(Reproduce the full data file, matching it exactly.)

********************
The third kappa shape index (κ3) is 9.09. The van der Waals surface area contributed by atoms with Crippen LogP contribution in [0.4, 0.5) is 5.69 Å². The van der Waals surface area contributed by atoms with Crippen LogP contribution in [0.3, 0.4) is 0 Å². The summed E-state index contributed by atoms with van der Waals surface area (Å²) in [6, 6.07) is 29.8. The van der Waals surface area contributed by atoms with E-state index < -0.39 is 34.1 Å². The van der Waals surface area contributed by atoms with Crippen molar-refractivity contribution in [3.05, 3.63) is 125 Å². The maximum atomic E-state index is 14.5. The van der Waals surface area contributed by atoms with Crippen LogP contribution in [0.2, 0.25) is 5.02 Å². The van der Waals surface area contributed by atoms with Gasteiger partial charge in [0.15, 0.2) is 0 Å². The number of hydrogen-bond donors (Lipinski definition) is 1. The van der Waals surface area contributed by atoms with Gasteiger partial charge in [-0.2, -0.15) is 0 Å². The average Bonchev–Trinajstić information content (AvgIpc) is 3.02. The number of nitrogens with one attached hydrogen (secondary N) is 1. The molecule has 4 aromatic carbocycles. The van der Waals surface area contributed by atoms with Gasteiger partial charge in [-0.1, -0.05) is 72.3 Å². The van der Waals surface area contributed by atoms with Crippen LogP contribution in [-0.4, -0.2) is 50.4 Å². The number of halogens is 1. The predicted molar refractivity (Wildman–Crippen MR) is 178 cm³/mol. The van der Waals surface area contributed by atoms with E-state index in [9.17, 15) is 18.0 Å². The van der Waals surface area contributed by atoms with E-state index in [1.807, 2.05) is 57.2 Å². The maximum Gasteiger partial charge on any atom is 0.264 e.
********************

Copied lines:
The third kappa shape index (κ3) is 9.09. The van der Waals surface area contributed by atoms with Crippen LogP contribution in [0.4, 0.5) is 5.69 Å². The van der Waals surface area contributed by atoms with Crippen LogP contribution in [0.3, 0.4) is 0 Å². The summed E-state index contributed by atoms with van der Waals surface area (Å²) in [6, 6.07) is 29.8. The van der Waals surface area contributed by atoms with E-state index < -0.39 is 34.1 Å². The van der Waals surface area contributed by atoms with Crippen molar-refractivity contribution in [3.05, 3.63) is 125 Å². The maximum atomic E-state index is 14.5. The van der Waals surface area contributed by atoms with Crippen LogP contribution in [0.2, 0.25) is 5.02 Å². The van der Waals surface area contributed by atoms with Gasteiger partial charge in [0.15, 0.2) is 0 Å². The number of hydrogen-bond donors (Lipinski definition) is 1. The van der Waals surface area contributed by atoms with Gasteiger partial charge in [-0.2, -0.15) is 0 Å². The average Bonchev–Trinajstić information content (AvgIpc) is 3.02. The number of nitrogens with one attached hydrogen (secondary N) is 1. The molecule has 4 aromatic carbocycles. The van der Waals surface area contributed by atoms with Gasteiger partial charge in [-0.1, -0.05) is 72.3 Å². The van der Waals surface area contributed by atoms with Crippen LogP contribution in [-0.4, -0.2) is 50.4 Å². The number of halogens is 1. The predicted molar refractivity (Wildman–Crippen MR) is 178 cm³/mol. The van der Waals surface area contributed by atoms with E-state index in [9.17, 15) is 18.0 Å². The van der Waals surface area contributed by atoms with E-state index in [1.807, 2.05) is 57.2 Å². The maximum Gasteiger partial charge on any atom is 0.264 e.